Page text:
Six songs into the set the band spiraled into Cline's feature tune, "Impossible Germany." With multi-instrumentalist Patrick Sansone joining bandleader Jeff Tweedy in a dual guitar front, Cline went to work, writhing and ripping over the Allman Brothers-like riff. The solo, which lasted nearly five mintues, was an impressive balance of script and spontaneity. Left to his own devices Cline could have ruled the stage for the entire night.

The burly Tweedy was playfully homey with the crowd, saving most of his energy for his songs. "He walks amongst you!" he announced following Cline's master class while later remarking "I think something crawled up my nose during that song."

Wilco is one of the tightest rock groups traversing the planet and their professionalism has been honed by countless dates. Mid-'90s chestnuts like "Box Full of Letters" thumped across the amphitheater while the blip-rock of "Art of Almost" challenged the epileptics in the crowd with a blinding light display. Their 2001 release Yankee Hotel Foxtrot was a pillar of the set including a bass-heavy "War on War" and an sing-along to "Jesus, Etc."

"We're a very lucky band," Tweedy announced towards the end. True. He may have taken our beloved Nels but he has brought him to a far larger audience. Trading in the Smell for the Hollywood Bowl without giving up your soul is an impressive feat, and at least he returns every few months.

Personal Bias: My wife has a strong crush on Nels Cline but I've made peace with that.

The Crowd: People who were concerned about leaving their tweens home alone for a few hours.

Random Notebook Dump:
Was there any place in Los Angeles with more middle aged bro-dancers last night? I saw many moves I hope to never see again.

Wilco @ LA Weekly

Pat Metheny - OC Weekly

Pat Metheny Unity Band
Segerstrom Hall 

September 28, 2012

Pat Metheny is an incredibly accomplished guitarist. He has had to clear mantle space for 18 Grammys during his nearly 40-year career. Not just academies, but people love this man. Lots of people. I can't really say I'm one of them. Last night, before an ecstatic crowd of middle aged men and their lady friends, Pat Metheny's quartet worked through a set that lasted over two hours and included three encores.

I bookended my week with the Pat Metheny Unity Band, catching them on Monday at the Broad Stage in Santa Monica. It was not something I intended and it is not something I plan to do again anytime soon. Metheny deals in a strange sort of fusion jazz. Swing is of limited importance and note counts seem to dominate every solo. Challenge me to sing back a melody and I would lose that wager.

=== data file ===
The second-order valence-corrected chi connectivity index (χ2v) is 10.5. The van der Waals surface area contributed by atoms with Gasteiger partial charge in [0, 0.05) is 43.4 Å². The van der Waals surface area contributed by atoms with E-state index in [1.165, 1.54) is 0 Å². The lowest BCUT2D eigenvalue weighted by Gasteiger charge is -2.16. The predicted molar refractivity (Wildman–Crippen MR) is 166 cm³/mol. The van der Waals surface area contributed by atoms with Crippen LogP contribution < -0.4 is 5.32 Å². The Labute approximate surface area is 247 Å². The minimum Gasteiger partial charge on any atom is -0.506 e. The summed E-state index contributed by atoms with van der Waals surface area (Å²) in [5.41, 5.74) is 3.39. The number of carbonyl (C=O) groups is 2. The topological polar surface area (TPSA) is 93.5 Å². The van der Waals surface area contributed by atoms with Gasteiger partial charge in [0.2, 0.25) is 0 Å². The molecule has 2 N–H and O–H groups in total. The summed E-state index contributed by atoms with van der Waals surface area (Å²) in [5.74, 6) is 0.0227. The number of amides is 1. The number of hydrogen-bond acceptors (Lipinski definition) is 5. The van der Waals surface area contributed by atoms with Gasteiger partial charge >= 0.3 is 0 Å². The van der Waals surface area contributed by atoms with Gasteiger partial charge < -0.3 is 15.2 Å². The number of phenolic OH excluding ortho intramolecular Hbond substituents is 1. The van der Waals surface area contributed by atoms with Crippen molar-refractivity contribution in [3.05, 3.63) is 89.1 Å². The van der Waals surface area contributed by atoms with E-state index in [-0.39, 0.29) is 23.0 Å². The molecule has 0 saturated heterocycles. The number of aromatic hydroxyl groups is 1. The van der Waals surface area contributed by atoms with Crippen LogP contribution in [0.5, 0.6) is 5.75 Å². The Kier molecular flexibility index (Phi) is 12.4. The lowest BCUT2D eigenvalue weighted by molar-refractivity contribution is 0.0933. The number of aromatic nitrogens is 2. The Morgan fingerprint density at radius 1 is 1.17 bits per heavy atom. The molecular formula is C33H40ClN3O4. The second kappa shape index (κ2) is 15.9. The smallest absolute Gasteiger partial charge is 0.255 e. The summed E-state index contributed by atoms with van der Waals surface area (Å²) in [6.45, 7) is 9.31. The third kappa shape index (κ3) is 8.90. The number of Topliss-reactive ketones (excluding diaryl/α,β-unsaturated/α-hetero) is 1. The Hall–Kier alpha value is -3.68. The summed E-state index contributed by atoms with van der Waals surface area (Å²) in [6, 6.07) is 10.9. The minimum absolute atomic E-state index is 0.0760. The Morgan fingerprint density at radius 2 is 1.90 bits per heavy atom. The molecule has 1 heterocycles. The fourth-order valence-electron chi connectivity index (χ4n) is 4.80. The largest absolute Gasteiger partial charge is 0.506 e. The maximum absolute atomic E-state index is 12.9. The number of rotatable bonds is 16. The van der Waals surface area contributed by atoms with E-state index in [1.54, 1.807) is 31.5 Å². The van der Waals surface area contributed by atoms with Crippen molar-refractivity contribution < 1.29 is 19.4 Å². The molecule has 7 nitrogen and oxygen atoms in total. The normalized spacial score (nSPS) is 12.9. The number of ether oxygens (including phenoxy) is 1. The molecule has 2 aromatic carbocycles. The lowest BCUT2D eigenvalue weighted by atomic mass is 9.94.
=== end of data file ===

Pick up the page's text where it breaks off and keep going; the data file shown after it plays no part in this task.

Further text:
In between these two sets I happened to catch Metheny's drummer Antonio Sanchez and saxophonist Chris Potter in a more free jazz setting at the Blue Whale in Little Tokyo and had a completely opposite experience. The two played with an unmatched ferocity with Sanchez turning the house drum kit into a  smoldering pile of rubble. In Metheny's hands that rubble is polished into shiny stones and then slathered in a gearhead's wet dream.

By the end of the first three songs of Friday's set, Metheny had already played four different guitars. He opened alone with a 42-string Pikasso guitar, strumming in every direction while supplying his own bass line, evoking a spa-like tranquility. His band, which also included bassist Ben Williams, soon joined him.

They mostly worked through tunes from their recent release, Unity Band, with Metheny giving ample solo space to his tight ensemble. Although lacking in soulfulness or modest tempos, this band can play through anything but always in deference to their large-haired leader.

Several times this summer, in the wee hours of the morning, I have heard a pack of coyotes chase something small and frightened up a tree near my apartment. They make a jarring and terrifying howl that seethes with uncontrollable lust and leaves me wide-eyed in the dark. Metheny's Roland G-303 Guitar Synthesizer controller strikes a similar tone and leaves me feeling equally uncomfortable. Metheny turned to this guitar several times and he seemed capable of playing more notes on this machine than any of the other guitars on his rack.

Halfway through the set, Metheny unveiled his true mad scientist machine: the Orchestrion. The Orchestrion is a one-man band consisting of an accordion, a glockenspiel, various cymbals and a series of tuned bottles. He mans the system from his guitar as lights highlight where each instrument is being played behind them. It is a bit like the Old Spice Muscle Music filtered through the 8-bit mind of Johnny Five. The band plays along with Metheny and his machine, doubling the size and sound of the group. When the curtains were stripped off of the machines several people applauded in recognition of the beast.

The band then took turns dueting with Metheny which was a pleasant break from the assault. Metheny strayed slightly from his barrage and leaned into a sort of Joe Pass vein, outright swinging alongside Williams who offered his own Ray Brown-like chops on a crisp blues.

The group then closed the show four times. The audience provided a standing ovation every time with Metheny returning once for a smooth solo and then with the entire band.

A week of Metheny has not turned me into a convert. I respect his ability on the guitar but yearn for a warmth and simplicity that few around me seemed interested in. I'll wait for when Ahmad Jamal comes in November. Hopefully I won't be alone.

Personal Bias: I know what it is like to spend window-less afternoons in a Berklee practice room.

The Crowd:
Couples who remember when Metheny only had a half-dozen Grammys.

Random Notebook Dump: I have never seen such a busy merch table at a jazz gig.

Pat Metheny @ OC Weekly